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CIA acknowledges involvement in Allende's overthrow, Pinochet's rise
WASHINGTON (AP) -- The CIA is acknowledging for the first time the extent of its deep involvement in Chile, where it dealt with coup-plotters, false propagandists and assassins.
The agency planned to post a declassified report required by the U.S. Congress on its Web site Wednesday that admits CIA support for a kidnapping attempt of Chile's army chief in October 1970, as part of a plot to prevent the congressional confirmation of Marxist leader Salvador Allende as president.
The kidnapping attempt failed, and Gen. Rene Schneider was shot. He died two days later, the same day the Chilean congress confirmed Allende as president.
The CIA admits prior knowledge of the plot that overthrew Allende three years later but denies any direct involvement. The agency says in the report that it had no way of knowing Allende would refuse safe passage with his palace under bombardment and kill himself.
The report said there is no evidence the agency wanted Schneider killed for refusing to join the 1970 plot to block Allende from becoming president, although it supported the idea of kidnapping him and later paid $35,000 to the group that botched his capture, resulting in his death.
It also disclosed for the first time a CIA payment to secret police head Gen. Manuel Contreras Sepulveda, the head of the military regime's feared secret police, whom the CIA knew to be involved in post-Allende human rights abuses.
In 1993, Contreras was sentenced to prison for a rare act of foreign-sponsored terrorism on American soil -- the 1976 car-bomb killing of Chilean socialist leader Orlando Letelier and an American associate on Embassy Row in Washington.
Contreras, now serving the final year of his prison term, has denied any connections with the CIA, and has said the CIA -- not his secret police force -- was behind the Letelier assassination.
The report does not reveal how much Contreras received in a one-time payment for his CIA services and says the payment was made by mistake after it had been overruled by high officials. The report, however, says the CIA had contact with Contreras on several occasions before and after the bombing.
The report says payment to remnants of the group that kidnapped Schneider was made for "humanitarian reasons," to maintain their good will and avoid disclosure of prior CIA contacts.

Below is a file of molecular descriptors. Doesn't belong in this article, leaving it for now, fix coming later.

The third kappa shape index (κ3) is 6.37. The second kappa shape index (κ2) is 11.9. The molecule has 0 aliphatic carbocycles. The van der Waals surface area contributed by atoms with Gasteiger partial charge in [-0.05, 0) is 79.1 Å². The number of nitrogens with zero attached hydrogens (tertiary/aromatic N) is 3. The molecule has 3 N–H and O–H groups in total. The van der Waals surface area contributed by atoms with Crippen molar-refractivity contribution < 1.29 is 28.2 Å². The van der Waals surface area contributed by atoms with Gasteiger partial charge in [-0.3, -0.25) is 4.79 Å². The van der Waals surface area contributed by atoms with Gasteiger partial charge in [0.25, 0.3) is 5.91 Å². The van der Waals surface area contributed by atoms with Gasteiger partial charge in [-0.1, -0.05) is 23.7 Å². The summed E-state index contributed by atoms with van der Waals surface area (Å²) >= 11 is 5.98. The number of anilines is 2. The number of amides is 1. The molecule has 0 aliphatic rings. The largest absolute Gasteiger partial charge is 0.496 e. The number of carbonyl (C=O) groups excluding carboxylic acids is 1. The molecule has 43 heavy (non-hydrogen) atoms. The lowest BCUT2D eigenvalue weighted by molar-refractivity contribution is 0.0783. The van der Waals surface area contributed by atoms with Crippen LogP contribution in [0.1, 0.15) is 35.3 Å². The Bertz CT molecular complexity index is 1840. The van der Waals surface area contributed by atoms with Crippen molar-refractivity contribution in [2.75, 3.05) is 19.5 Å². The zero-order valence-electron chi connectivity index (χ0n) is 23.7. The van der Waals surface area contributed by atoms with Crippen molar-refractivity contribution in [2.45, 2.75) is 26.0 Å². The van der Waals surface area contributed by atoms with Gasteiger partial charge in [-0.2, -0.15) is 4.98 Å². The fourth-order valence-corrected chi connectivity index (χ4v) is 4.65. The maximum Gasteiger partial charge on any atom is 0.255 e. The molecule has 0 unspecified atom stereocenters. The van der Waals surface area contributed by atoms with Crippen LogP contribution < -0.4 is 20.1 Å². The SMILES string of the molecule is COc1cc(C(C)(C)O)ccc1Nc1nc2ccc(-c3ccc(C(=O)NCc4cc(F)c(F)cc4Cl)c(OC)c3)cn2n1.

The report also describes efforts to influence news media in Chile against Allende and to continue anti-leftist propaganda efforts by successor Gen. Augusto Pinochet, "including support for news media committed to creating a positive image for the military Junta" now accused of an array of abuses during his 17-year rule, including more than 3,000 killings.
Civilians collaborating with the CIA, but not acting on CIA direction, produced the "White Book," intended to justify Allende's overthrow with allegations of plans to murder the high command in the months before the coup, the report said. It said the CIA knew at the time this was "probably disinformation."
Despite the disclosures, the CIA report admits to no abuses or cover-up by CIA agents.
"A review of CIA's files has uncovered no evidence that CIA officers and employees were engaged in human rights abuses or in covering up any human rights abuses in Chile," the report says. But it chronicles clandestine contacts authorized by then-U.S. President Richard Nixon and other top U.S. officials which it said would violate standards now upheld by the agency.
The agency now carefully reviews all contacts for potential involvement with human rights abuses, the report said, and "makes a deliberate decision balancing the nature and severity of the human rights abuse against the potential intelligence value of continuing the relationship."
U.S. Rep. Maurice Hinchey, who sponsored the law requiring the report, said he takes the CIA at its word on today's standards but pushed for full disclosure of past acts to prevent U.S. support for such injustices in the future.
"I think the environment has changed, and I'm prepared to believe the agency has changed," Hinchey said in an interview. "I think that in today's atmosphere, this would not happen. That does not mean it would not happen in tomorrow's atmosphere."
"This very sordid chapter in American history needs to be held up to the bright light so that everyone can see what went on under orders from the president of the United States, the secretary of state and the attorney general," Hinchey said.
CIA spokeswoman Anya Guilsher said the report addresses key questions Congress has had concerning CIA activities in Chile in both the 1970 coup planning and the 1973 coup.
"We were aware of coup plotting in 1973, but we did not instigate it," she said.
More CIA files and other documents on Chile are to be released in a few weeks.
White House spokesman Joe Lockhart said last week that release of the documents on human rights abuse and terrorism during the Pinochet regime was delayed by National Security Adviser Sandy Berger in order to conduct review of more documents.
"Basically, we want to make sure we get this done right and we are as responsive as we are able to, as far as the fullest-possible disclosure of documents," Lockhart said.
Copyright 2000 The Associated Press. All rights reserved. This material may not be published, broadcast, rewritten, or redistributed.
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